The earth is warmer now than it has been at any time in the past 2,000 years, the most comprehensive study of climatic history has revealed.
Confirming the worst fears of environmental scientists, the newly published findings are a blow to sceptics who maintain that global warming is part of the natural climatic cycle rather than a consequence of human industrial activity.
Prof Philip Jones, a director of the University of East Anglia's climatic research unit and one of the authors of the research, said: "You can't explain this rapid warming of the late 20th century in any other way. It's a response to a build-up of greenhouse gases in the atmosphere."
The study reinforces recent conclusions published by the UN's intergovernmental panel on climate change (IPCC). Scientists on the panel looked at temperature data from up to 1,000 years ago and found that the late 20th century was the warmest period on record.
But the IPCC's report was dismissed by some quarters in the scientific community who claimed that while the planet is undoubtedly warming, it was warmer still more than a thousand years ago. So warm, in fact, that it had spurred the Vikings to set up base in Greenland and led to northern Britain being filled with productive vineyards.
To discover whether there was any truth in the claims, Prof Jones teamed up with Prof Michael Mann, a climate expert at the University of Virginia, and set about reconstructing the world's climate over the past 2,000 years.
Direct measurements of the earth's temperature do not exist from such a long time ago, so the scientists had to rely on other indicators of how warm - or not - the planet was throughout the past two millennia.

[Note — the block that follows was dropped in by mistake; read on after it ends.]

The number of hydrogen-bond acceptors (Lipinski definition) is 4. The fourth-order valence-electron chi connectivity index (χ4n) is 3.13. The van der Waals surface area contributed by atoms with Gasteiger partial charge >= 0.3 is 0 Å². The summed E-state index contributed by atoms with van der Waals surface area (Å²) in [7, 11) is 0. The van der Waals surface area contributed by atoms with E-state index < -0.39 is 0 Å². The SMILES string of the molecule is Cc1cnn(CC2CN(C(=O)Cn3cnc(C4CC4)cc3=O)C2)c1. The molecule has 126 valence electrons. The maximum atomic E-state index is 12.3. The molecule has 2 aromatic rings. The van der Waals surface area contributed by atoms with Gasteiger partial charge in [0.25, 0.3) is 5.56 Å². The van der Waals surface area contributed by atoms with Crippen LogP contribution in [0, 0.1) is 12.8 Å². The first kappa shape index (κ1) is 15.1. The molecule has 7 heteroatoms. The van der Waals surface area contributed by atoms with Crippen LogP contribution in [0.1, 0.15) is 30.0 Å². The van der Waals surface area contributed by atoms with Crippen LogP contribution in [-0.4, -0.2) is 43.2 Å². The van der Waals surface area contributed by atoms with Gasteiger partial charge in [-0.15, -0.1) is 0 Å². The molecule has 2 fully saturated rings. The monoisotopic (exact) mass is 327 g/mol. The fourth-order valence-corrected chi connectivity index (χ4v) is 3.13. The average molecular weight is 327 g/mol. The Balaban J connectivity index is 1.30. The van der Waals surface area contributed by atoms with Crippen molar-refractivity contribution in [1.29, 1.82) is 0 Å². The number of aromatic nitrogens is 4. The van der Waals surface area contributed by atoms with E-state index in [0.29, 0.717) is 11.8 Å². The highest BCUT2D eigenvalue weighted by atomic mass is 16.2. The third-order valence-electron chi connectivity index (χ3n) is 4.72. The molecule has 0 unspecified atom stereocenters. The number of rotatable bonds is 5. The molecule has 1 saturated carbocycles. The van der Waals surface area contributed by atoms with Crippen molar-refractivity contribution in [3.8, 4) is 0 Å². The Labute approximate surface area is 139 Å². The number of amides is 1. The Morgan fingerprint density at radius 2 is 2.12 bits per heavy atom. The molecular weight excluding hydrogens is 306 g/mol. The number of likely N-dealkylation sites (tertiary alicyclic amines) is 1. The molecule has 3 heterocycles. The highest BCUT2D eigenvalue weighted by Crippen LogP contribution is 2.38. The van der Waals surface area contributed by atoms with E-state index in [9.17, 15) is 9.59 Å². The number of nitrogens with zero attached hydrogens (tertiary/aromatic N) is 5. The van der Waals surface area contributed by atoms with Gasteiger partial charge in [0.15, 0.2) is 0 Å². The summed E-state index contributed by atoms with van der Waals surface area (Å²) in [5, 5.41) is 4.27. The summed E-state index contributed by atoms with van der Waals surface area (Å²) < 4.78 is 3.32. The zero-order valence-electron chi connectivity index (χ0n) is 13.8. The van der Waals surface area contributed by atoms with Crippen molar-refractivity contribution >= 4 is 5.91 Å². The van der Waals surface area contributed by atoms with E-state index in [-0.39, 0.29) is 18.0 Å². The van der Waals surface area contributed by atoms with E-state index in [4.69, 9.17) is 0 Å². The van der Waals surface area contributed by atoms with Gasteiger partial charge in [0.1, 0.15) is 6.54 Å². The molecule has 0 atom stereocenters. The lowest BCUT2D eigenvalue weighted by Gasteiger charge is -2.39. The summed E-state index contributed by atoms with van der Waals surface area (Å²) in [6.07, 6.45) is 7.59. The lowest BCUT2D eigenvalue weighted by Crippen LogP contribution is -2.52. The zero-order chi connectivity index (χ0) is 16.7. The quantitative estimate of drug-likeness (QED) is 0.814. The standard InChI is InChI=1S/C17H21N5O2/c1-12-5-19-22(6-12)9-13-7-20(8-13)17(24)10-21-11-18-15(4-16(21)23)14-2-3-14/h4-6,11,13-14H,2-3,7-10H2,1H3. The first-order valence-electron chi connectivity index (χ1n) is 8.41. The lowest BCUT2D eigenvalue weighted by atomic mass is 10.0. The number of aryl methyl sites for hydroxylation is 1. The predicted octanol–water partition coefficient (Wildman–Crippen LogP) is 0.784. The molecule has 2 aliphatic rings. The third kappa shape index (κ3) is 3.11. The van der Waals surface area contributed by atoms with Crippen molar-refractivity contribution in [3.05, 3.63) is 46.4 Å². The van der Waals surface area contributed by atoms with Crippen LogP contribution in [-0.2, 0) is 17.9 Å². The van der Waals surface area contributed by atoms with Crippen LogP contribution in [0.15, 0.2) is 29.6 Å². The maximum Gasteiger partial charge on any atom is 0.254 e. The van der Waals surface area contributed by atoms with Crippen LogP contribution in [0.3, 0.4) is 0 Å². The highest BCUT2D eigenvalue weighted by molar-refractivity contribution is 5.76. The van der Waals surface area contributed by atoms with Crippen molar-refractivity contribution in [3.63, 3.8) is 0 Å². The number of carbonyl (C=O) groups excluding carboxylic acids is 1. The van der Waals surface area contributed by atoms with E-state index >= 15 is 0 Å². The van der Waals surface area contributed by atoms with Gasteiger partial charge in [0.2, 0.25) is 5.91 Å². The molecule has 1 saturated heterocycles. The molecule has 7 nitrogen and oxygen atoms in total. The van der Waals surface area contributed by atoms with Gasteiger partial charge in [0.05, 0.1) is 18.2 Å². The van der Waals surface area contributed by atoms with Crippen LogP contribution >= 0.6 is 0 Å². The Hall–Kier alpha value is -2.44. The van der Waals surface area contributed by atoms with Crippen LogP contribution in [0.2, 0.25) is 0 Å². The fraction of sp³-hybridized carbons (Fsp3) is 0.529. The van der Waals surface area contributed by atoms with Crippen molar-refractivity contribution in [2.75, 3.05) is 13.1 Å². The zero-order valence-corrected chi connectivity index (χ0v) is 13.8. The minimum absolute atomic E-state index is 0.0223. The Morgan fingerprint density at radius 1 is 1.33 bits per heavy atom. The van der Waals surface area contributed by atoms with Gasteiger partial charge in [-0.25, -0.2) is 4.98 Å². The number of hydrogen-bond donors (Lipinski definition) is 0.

To find the answer, the scientists looked at tree trunks, which keep a record of the local climate: the rings spreading out from the centre grow to different thicknesses according to the climate a tree grows in. The scientists looked at sections taken from trees that had lived for hundreds and even thousands of years from different regions and used them to piece together a picture of the planet's climatic history.
The scientists also studied cores of ice drilled from the icy stretches of Greenland and Antarctica. As the ice forms, sometimes over hundreds of thousands of years, it traps air, which holds vital clues to the local climate at the time.
"Drill down far enough and you could use the ice to look at the climate hundreds of thousands of years ago, but we just used the first thousand metres," said Prof Jones.
The scientists found that while there was not enough good data to work out what the climate had been like in the southern hemisphere over that period, they could get a good idea of how warm the northern hemisphere had been.
"What we found was that at no point during those two millennia had it been any warmer than it is now. From 1980 onwards is clearly the warmest period of the last 2,000 years," said Prof Jones.